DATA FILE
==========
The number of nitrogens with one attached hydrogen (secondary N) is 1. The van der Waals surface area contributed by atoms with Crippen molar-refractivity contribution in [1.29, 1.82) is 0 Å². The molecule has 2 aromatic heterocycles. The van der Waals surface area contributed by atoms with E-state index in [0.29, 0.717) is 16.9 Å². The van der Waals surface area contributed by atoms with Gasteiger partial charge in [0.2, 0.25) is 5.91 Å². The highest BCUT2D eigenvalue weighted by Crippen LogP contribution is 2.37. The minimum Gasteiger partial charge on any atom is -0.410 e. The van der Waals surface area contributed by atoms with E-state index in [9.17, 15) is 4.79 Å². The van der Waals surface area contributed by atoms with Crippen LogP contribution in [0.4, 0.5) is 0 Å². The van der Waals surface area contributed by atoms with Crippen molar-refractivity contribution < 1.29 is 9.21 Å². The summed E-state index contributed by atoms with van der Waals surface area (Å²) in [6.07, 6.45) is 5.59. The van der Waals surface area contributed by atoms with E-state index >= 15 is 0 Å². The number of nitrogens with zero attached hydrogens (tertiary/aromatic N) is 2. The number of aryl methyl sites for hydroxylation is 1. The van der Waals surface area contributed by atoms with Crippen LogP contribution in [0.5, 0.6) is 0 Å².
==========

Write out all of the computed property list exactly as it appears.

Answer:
The number of nitrogens with one attached hydrogen (secondary N) is 1. The van der Waals surface area contributed by atoms with Crippen molar-refractivity contribution in [1.29, 1.82) is 0 Å². The molecule has 2 aromatic heterocycles. The van der Waals surface area contributed by atoms with E-state index in [0.29, 0.717) is 16.9 Å². The van der Waals surface area contributed by atoms with Gasteiger partial charge in [0.2, 0.25) is 5.91 Å². The highest BCUT2D eigenvalue weighted by Crippen LogP contribution is 2.37. The minimum Gasteiger partial charge on any atom is -0.410 e. The van der Waals surface area contributed by atoms with E-state index in [9.17, 15) is 4.79 Å². The van der Waals surface area contributed by atoms with Crippen LogP contribution in [0.4, 0.5) is 0 Å². The van der Waals surface area contributed by atoms with Crippen molar-refractivity contribution < 1.29 is 9.21 Å². The summed E-state index contributed by atoms with van der Waals surface area (Å²) in [6.07, 6.45) is 5.59. The van der Waals surface area contributed by atoms with E-state index >= 15 is 0 Å². The number of nitrogens with zero attached hydrogens (tertiary/aromatic N) is 2. The number of aryl methyl sites for hydroxylation is 1. The van der Waals surface area contributed by atoms with Crippen LogP contribution in [0.5, 0.6) is 0 Å².